In a previous article I described a technique to determine the dye concentration from drone images, and I hope it sounded like a reasonable plan. Nevertheless, this plan did go ary when less than ideal conditions arose and the results got jumbled with the imperfections of the real world. So to make amends, I will layout a new pipeline that–with any luck–will work better in practice than the previous one. As of this writing, the method is working quite well on the images that we received from the field last week.
To take you through this tutorial, I’ve decided on this simple yet interesting image from my collection. There are most certainly better ones to use, but this is a nice general image.
By definition, jpeg used one of a half dozen or so RGB color spaces available. But to save ourselves from the minutiae, the image is always understood as composing three, additive frames of Red, Green and Blue as seen below. When overlayed, these three frames sum to the final image seen above.
This should all seem trivial, but until you have played around with images some of the ideas here may seem foreign at first glance. For example, these three color frames can be manipulated independently or details from one frame can be moved to another.
Imagine you had an image where there was a blue stain on someone’s shirt and wanted to present a print of this image as a gift. You could edit the photo and remove the stain with photoshop and, depending on your skills with the program, it might take a bit of work. Instead you could take the blue frame of and simply remove that section of the image in microsoft paint or whatever and get the job done a lot quicker.
While this was a hypothetical scenario but the idea is certainly generalizable. Below are simple edits to the original photo above. Notice that the first appears muddled and featureless while the second is still sharp. Can you guess as to why that might be?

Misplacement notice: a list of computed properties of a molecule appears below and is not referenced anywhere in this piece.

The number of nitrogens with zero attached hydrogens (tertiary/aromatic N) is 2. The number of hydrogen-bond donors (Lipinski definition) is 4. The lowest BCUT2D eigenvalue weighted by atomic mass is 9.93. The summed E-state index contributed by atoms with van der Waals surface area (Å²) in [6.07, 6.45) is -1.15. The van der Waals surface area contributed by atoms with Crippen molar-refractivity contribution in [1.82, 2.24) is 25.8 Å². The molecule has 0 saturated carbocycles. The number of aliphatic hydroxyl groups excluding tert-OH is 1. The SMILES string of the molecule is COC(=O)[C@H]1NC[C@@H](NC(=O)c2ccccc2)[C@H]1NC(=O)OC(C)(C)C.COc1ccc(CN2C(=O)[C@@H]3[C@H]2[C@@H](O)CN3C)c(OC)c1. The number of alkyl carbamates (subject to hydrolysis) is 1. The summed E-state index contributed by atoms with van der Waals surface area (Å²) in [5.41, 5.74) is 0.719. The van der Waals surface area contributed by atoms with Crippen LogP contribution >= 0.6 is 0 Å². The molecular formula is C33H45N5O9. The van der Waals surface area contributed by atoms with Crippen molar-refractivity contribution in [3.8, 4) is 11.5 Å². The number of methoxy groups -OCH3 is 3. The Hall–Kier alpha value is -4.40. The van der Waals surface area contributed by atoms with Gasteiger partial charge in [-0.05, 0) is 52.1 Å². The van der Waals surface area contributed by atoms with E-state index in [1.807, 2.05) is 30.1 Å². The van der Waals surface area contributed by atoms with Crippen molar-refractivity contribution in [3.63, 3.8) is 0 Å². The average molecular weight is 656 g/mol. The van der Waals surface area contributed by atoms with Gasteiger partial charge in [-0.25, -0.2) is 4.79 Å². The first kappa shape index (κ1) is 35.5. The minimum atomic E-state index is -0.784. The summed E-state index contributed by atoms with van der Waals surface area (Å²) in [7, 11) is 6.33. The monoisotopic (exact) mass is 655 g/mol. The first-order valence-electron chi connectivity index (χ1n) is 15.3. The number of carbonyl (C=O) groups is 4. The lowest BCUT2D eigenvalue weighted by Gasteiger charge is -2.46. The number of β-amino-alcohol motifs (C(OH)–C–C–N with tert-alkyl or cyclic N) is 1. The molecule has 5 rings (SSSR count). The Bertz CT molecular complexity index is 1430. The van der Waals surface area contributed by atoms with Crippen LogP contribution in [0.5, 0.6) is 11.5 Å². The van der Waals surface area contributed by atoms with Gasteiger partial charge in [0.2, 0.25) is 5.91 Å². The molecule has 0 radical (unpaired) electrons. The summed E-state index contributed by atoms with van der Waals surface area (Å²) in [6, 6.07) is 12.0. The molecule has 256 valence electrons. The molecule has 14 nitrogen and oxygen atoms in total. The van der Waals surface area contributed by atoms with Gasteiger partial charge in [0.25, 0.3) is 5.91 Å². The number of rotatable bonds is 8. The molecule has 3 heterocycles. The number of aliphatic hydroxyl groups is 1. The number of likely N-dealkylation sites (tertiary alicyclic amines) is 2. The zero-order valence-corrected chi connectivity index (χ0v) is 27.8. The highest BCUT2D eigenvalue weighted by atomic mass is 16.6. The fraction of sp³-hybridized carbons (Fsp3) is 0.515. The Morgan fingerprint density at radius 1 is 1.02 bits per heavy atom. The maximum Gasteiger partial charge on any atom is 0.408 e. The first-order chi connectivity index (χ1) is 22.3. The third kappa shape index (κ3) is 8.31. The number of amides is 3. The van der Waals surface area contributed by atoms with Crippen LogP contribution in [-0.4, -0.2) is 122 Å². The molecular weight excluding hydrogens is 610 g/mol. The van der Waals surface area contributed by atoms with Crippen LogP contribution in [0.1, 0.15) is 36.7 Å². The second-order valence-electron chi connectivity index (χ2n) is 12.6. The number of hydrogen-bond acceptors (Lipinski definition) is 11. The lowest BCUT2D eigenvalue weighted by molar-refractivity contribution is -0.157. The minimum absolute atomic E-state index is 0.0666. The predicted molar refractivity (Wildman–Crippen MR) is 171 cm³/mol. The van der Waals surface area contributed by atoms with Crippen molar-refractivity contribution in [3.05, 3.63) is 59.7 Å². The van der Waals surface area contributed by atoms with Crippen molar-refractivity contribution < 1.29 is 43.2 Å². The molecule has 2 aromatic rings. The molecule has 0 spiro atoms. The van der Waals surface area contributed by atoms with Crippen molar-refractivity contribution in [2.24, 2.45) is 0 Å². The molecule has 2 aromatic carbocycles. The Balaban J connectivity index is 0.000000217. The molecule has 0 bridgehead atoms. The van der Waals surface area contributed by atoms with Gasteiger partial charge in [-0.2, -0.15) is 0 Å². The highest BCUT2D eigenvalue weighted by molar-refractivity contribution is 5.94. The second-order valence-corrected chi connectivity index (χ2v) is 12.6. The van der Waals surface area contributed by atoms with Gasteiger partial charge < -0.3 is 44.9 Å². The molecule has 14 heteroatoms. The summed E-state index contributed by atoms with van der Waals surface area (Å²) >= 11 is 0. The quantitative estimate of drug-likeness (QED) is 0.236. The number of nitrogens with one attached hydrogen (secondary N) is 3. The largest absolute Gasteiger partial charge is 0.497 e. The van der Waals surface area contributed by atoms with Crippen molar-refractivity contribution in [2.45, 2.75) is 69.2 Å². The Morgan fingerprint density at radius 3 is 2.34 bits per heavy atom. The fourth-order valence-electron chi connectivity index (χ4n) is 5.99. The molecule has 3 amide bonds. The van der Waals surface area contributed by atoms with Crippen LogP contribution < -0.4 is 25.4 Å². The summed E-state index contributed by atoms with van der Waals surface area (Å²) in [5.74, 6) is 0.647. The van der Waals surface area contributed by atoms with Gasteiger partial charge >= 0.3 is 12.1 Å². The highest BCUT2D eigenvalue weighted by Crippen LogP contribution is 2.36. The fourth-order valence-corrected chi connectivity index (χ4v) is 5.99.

Before getting too far into this, I feel obliged to give you some of the tools that make this sort of analysis (i.e. play) possible. I highly recommend the ImageJ program which has been developed by the National Institute of Health (along with countless volunteers from around the world) for working in a quantifiable way with images. It allows you to do nearly any analysis you could imagine on an image. There are also thousands of excellent plugins for it as well.
For example, here is the plugin that I found invaluable when trying to isolate a patch of dye from the surrounding sea water. The Color Threshold plugin allows you to select out specific portions of an image so that they can be manipulated independently from the rest of the image.
For the dye, I was able to isolate the red channel, exclude the overexposed white pixels and make sure that there was “enough” red in them before removing all of the background. This left me with beautifully isolated patches of dye without the rest of the water or glare from the sun. I’ll include images here once the photos are cleared to be posted.
To give you a sense of what I mean by this, here is the original image with the blue parts isolated and removed from it. Notice how finely the background has been removed from the image. While a similar effect could have been accomplished with the ‘magic wand’ tool, this technique will also work for complex or difficult to isolate backgrounds.
The last thing I want to mention before leaving you on your own is something I noticed today. I used the color threshold utility to isolate certain portions of our stock image before filling them with black. The result, which you’ll see below, was to enhance some of the relief in the image.
While I have no idea if this might be useful, perhaps one of you will come up with a way to use it effectively.
- The JPEG standard does not specify any one of the ICC standards to use but common ones are the sRGB and adobeRGB. These are used >99% of the time.